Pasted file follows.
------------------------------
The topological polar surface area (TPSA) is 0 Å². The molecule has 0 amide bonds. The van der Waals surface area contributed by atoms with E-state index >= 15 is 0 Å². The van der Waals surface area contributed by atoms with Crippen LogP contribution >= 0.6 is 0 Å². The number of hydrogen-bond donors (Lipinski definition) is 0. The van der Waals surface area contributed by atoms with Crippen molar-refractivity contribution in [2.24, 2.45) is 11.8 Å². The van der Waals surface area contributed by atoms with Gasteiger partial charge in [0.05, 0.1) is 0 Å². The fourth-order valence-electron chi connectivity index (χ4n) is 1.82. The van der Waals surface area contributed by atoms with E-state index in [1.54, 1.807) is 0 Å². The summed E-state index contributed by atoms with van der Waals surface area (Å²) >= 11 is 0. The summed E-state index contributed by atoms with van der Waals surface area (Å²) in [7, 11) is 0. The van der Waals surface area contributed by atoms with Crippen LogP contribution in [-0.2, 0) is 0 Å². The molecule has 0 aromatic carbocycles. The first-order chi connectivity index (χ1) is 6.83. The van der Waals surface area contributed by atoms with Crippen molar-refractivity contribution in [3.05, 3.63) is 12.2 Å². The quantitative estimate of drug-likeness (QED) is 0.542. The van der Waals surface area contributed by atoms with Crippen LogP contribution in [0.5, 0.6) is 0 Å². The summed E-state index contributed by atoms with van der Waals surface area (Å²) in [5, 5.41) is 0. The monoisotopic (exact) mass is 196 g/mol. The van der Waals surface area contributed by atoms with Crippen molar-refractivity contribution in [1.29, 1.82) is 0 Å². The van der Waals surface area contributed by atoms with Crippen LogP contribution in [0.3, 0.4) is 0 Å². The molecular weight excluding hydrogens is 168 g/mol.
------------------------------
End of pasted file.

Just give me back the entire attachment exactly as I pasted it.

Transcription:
The topological polar surface area (TPSA) is 0 Å². The molecule has 0 amide bonds. The van der Waals surface area contributed by atoms with E-state index >= 15 is 0 Å². The van der Waals surface area contributed by atoms with Crippen LogP contribution >= 0.6 is 0 Å². The number of hydrogen-bond donors (Lipinski definition) is 0. The van der Waals surface area contributed by atoms with Crippen molar-refractivity contribution in [2.24, 2.45) is 11.8 Å². The van der Waals surface area contributed by atoms with Gasteiger partial charge in [0.05, 0.1) is 0 Å². The fourth-order valence-electron chi connectivity index (χ4n) is 1.82. The van der Waals surface area contributed by atoms with E-state index in [1.54, 1.807) is 0 Å². The summed E-state index contributed by atoms with van der Waals surface area (Å²) >= 11 is 0. The summed E-state index contributed by atoms with van der Waals surface area (Å²) in [7, 11) is 0. The van der Waals surface area contributed by atoms with Crippen LogP contribution in [-0.2, 0) is 0 Å². The molecule has 0 aromatic carbocycles. The first-order chi connectivity index (χ1) is 6.83. The van der Waals surface area contributed by atoms with Crippen molar-refractivity contribution in [3.05, 3.63) is 12.2 Å². The quantitative estimate of drug-likeness (QED) is 0.542. The van der Waals surface area contributed by atoms with Crippen LogP contribution in [0.5, 0.6) is 0 Å². The summed E-state index contributed by atoms with van der Waals surface area (Å²) in [5, 5.41) is 0. The monoisotopic (exact) mass is 196 g/mol. The van der Waals surface area contributed by atoms with Crippen molar-refractivity contribution in [1.29, 1.82) is 0 Å². The van der Waals surface area contributed by atoms with Crippen LogP contribution in [0.3, 0.4) is 0 Å². The molecular weight excluding hydrogens is 168 g/mol.